An open fracture is a broken bone that breaks through the skin. When a broken bone breaks through the skin, immediate treatment and an operation is often required to clean the area of the fracture. Due to the risks of infection, additional problems associated with the healing of the fracture can develop.
Open fractures are typically caused by high-energy injuries such as car crashes, falls, or sports injuries.
When someone suffers a broken bone, it is important for the bones to be properly aligned. One method of realignment is using a splint or cast. The length of time a person must wear a splint or cast depends on the severity of the injury.
When there is an open fracture, a person may require surgical repair of the bones. If the fracture is severe, rods, plates and screws may be required to repair the broken bones.
Once the fracture is secured, an accident victim may need to use crutches, a walker or wear a sling during the healing process.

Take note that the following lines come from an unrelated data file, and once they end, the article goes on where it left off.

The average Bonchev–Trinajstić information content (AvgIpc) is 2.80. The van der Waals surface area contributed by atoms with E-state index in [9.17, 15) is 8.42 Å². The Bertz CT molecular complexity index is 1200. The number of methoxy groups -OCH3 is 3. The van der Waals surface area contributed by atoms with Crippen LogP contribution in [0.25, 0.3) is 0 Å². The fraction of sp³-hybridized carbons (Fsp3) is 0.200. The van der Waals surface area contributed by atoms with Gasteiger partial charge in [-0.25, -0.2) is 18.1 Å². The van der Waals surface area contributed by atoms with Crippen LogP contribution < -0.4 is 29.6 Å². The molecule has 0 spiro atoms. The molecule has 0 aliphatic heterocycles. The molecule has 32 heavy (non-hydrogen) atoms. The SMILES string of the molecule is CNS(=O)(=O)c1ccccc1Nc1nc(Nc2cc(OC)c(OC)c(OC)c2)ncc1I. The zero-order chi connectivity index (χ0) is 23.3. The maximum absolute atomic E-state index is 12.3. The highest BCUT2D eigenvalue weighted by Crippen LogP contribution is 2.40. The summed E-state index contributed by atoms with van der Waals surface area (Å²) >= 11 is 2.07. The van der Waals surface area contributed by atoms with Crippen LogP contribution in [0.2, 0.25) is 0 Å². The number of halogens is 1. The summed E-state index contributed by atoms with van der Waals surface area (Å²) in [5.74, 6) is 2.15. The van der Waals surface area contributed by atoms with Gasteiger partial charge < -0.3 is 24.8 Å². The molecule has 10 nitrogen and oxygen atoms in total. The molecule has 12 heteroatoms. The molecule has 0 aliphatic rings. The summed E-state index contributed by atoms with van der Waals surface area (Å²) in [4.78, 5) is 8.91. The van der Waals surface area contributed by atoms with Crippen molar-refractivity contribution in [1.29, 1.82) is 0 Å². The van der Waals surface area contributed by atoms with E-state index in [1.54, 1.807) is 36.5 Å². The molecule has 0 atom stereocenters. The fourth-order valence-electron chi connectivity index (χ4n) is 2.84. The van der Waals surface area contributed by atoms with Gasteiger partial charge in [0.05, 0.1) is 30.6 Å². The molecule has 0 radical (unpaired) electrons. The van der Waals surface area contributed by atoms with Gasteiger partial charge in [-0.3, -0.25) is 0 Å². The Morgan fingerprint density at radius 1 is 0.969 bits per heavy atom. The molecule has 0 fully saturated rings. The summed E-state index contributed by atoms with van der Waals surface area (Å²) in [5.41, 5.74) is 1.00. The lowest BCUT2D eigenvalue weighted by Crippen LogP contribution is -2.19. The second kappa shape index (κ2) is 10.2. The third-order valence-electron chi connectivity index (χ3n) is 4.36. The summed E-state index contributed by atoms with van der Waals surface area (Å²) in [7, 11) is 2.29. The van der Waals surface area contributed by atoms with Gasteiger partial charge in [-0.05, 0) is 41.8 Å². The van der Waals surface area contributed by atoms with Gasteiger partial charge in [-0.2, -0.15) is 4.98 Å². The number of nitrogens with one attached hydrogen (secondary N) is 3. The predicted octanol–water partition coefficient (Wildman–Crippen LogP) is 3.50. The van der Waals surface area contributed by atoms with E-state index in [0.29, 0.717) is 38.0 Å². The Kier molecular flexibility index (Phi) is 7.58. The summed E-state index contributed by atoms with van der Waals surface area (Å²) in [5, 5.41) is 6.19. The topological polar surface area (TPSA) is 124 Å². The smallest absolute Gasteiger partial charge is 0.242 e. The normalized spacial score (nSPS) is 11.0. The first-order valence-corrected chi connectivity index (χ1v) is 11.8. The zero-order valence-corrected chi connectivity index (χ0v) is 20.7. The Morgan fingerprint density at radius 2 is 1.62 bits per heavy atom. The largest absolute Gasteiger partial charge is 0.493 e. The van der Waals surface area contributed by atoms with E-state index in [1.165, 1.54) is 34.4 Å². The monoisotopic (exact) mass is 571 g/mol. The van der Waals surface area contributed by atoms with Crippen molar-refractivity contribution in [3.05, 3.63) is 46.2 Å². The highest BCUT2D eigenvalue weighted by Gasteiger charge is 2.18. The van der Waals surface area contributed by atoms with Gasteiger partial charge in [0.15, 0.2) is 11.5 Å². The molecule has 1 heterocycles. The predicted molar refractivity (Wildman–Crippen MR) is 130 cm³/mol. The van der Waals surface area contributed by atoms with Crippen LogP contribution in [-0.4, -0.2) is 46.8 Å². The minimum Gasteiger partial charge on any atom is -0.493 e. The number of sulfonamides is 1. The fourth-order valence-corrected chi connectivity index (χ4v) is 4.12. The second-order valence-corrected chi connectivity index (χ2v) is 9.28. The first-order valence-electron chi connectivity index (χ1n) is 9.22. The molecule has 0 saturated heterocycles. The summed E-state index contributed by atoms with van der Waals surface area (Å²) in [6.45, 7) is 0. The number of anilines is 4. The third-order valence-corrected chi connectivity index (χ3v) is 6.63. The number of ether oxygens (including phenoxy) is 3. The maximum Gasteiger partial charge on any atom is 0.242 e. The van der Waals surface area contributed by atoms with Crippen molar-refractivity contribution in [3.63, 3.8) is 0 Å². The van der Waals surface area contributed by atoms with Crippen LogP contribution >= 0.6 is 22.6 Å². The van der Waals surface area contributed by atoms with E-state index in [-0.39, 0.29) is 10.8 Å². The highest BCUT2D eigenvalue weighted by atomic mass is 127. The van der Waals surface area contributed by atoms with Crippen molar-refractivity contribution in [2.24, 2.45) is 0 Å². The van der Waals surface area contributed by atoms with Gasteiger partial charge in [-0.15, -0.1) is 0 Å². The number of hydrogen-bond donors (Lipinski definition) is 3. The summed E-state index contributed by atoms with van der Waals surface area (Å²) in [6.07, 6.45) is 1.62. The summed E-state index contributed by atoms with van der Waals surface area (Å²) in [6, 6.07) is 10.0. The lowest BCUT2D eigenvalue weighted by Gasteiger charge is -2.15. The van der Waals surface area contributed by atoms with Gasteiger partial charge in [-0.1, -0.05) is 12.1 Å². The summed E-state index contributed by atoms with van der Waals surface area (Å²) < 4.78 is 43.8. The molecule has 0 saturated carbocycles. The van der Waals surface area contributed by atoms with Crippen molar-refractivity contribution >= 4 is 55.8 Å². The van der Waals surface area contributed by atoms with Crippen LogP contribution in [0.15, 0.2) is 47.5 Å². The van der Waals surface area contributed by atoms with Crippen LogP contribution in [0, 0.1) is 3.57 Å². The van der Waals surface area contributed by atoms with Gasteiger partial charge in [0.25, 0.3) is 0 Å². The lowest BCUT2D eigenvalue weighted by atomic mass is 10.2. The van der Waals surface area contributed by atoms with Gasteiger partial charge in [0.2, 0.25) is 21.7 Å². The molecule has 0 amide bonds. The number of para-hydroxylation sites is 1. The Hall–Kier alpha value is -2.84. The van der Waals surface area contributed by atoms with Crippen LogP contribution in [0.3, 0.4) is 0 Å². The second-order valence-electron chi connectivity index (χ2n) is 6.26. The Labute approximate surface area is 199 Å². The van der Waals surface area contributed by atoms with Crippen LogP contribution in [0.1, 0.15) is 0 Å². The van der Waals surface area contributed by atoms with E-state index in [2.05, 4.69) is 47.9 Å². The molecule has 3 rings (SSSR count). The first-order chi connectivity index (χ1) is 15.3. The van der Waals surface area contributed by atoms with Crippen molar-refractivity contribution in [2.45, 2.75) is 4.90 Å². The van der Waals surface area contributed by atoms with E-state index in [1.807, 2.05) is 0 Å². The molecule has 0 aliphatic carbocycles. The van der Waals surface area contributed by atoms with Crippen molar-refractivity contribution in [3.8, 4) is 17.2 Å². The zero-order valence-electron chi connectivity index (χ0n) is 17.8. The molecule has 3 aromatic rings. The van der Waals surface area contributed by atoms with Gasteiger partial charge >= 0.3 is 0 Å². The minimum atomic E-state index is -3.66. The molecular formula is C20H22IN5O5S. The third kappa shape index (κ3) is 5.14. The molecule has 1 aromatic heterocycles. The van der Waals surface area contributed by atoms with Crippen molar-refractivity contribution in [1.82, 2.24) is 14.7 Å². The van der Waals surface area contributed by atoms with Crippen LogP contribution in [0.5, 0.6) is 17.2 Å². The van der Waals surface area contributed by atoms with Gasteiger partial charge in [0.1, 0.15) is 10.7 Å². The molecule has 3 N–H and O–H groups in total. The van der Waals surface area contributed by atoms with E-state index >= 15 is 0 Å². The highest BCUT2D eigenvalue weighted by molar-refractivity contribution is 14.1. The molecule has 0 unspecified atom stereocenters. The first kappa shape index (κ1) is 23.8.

Physical therapy is also necessary for some patients, depending on their age and physical condition. Pain medication and muscle relaxers are also prescribed to assist through the healing process.
When referring to a bone, the term "fracture" and "break" are the same. It is a misconception that a "break" is worse than a "fracture".
A fracture can occur as a result of a sudden impact, like in a car crash or fall; or because of continued pressure applied to the bone. There are various types of fractures, which include:
- Simple fracture - when the bone is broken into two pieces and separates.
- Hairline fracture - when the bone cracks but doesn't separate. They appear like "hairs" in an x ray.
- Comminuted Fracture - when the bone is broken into more than two pieces. Often, two major pieces and a smaller piece.
- Avulsion Fracture - when a portion of the bone is pulled away from the bone by a tendon.
- Greenstick fractures - when the bone develops tiny fissures without actually breaking into separate pieces.
- Compound fractures - when the bone breaks and punctures the skin. These are particularly complicated to treat and are dangerous because they create the possibility of infection.